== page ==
Los Angeles County’s chief executive officer released his proposed budget Monday. It’s a $22.7 billion plan that shrinks county spending by 3.7 percent.
The proposal eliminates nearly 1,400 positions – most of them vacant. It also plans for about 100 layoffs.
That’s good news, L.A. County Chief Executive Officer William Fujioka said, given plummeting property and sales tax revenues.
“I will not be talking about thousands of layoffs. I’m not talking about huge program reductions.”
There will be some cuts, he said.
Fujioka proposes reducing library hours and cutting overtime pay for Sheriff’s deputies to help address a $510 million shortfall for the fiscal year that starts July 1.
The budget details $175 million in "ongoing operational spending reductions" and calls for using $167 million from the county's reserve funding to get through next year.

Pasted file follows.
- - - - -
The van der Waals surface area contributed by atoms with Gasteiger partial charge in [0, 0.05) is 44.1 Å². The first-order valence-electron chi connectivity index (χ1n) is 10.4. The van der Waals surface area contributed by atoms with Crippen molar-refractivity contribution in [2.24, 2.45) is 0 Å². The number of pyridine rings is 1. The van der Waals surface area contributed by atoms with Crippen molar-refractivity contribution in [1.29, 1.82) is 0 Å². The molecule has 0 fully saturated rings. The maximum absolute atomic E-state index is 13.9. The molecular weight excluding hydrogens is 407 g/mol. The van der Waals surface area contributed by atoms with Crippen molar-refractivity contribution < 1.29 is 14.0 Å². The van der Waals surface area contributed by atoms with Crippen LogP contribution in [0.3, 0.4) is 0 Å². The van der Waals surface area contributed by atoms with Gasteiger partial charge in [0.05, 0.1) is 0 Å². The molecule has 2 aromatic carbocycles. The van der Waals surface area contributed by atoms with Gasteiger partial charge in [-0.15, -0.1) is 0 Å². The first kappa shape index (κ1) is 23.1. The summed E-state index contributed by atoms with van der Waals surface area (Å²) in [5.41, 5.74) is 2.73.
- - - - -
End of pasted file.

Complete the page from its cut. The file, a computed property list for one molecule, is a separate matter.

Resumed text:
"Next year will be the most difficult year not only for the county but every municipality throughout the state of California," Fujioka said.
Fujioka said he also hopes to squeeze $115 million in concessions out of county labor unions.
"We’re at the table right now working with our labor partners – and I want to emphasize that we are partners – to identify how we would close that gap.”
Fujioka reported a small uptick in sales tax revenues recently, but wasn't sure if it was a spike or the start of a trend.
The budget is subject to approval by the Board of Supervisors.
The current crisis will require an "aggressive partnership between labor and management" Supervisor Michael D. Antonovich said.
Antonovich also suggested reviewing all programs that are funded above state requirements to reduce spending.
“The impact of health care reform on the county budget is uncertain,” he added. “The County already spends over $400 million dollars for health services beyond state mandates,” said Antonovich.